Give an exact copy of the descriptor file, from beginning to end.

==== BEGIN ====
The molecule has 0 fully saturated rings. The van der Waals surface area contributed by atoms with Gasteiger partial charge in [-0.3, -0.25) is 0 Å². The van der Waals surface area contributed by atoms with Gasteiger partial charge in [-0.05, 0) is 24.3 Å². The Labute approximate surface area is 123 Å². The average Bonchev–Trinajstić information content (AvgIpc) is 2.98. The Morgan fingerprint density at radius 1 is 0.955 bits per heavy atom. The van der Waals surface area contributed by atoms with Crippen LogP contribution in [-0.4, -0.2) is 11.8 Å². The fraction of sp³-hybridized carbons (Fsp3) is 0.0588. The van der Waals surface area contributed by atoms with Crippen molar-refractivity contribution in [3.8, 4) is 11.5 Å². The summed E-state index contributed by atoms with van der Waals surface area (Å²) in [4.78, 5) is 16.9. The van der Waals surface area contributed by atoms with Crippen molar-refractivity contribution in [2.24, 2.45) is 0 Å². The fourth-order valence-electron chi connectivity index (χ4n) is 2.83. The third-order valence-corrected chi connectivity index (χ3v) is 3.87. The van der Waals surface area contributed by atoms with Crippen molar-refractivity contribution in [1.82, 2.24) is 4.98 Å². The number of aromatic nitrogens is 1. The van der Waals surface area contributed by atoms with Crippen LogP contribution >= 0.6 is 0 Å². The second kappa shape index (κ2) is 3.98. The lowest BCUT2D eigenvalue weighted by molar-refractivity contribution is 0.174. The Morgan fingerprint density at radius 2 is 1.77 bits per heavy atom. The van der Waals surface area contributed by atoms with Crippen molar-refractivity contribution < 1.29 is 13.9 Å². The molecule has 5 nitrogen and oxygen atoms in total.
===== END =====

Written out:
The molecule has 0 fully saturated rings. The van der Waals surface area contributed by atoms with Gasteiger partial charge in [-0.3, -0.25) is 0 Å². The van der Waals surface area contributed by atoms with Gasteiger partial charge in [-0.05, 0) is 24.3 Å². The Labute approximate surface area is 123 Å². The average Bonchev–Trinajstić information content (AvgIpc) is 2.98. The Morgan fingerprint density at radius 1 is 0.955 bits per heavy atom. The van der Waals surface area contributed by atoms with Crippen LogP contribution in [-0.4, -0.2) is 11.8 Å². The fraction of sp³-hybridized carbons (Fsp3) is 0.0588. The van der Waals surface area contributed by atoms with Crippen molar-refractivity contribution in [3.8, 4) is 11.5 Å². The summed E-state index contributed by atoms with van der Waals surface area (Å²) in [4.78, 5) is 16.9. The van der Waals surface area contributed by atoms with Crippen molar-refractivity contribution in [2.24, 2.45) is 0 Å². The fourth-order valence-electron chi connectivity index (χ4n) is 2.83. The third-order valence-corrected chi connectivity index (χ3v) is 3.87. The van der Waals surface area contributed by atoms with Crippen molar-refractivity contribution in [1.82, 2.24) is 4.98 Å². The number of aromatic nitrogens is 1. The van der Waals surface area contributed by atoms with Crippen LogP contribution >= 0.6 is 0 Å². The second kappa shape index (κ2) is 3.98. The lowest BCUT2D eigenvalue weighted by molar-refractivity contribution is 0.174. The Morgan fingerprint density at radius 2 is 1.77 bits per heavy atom. The van der Waals surface area contributed by atoms with Crippen molar-refractivity contribution < 1.29 is 13.9 Å². The molecule has 5 nitrogen and oxygen atoms in total.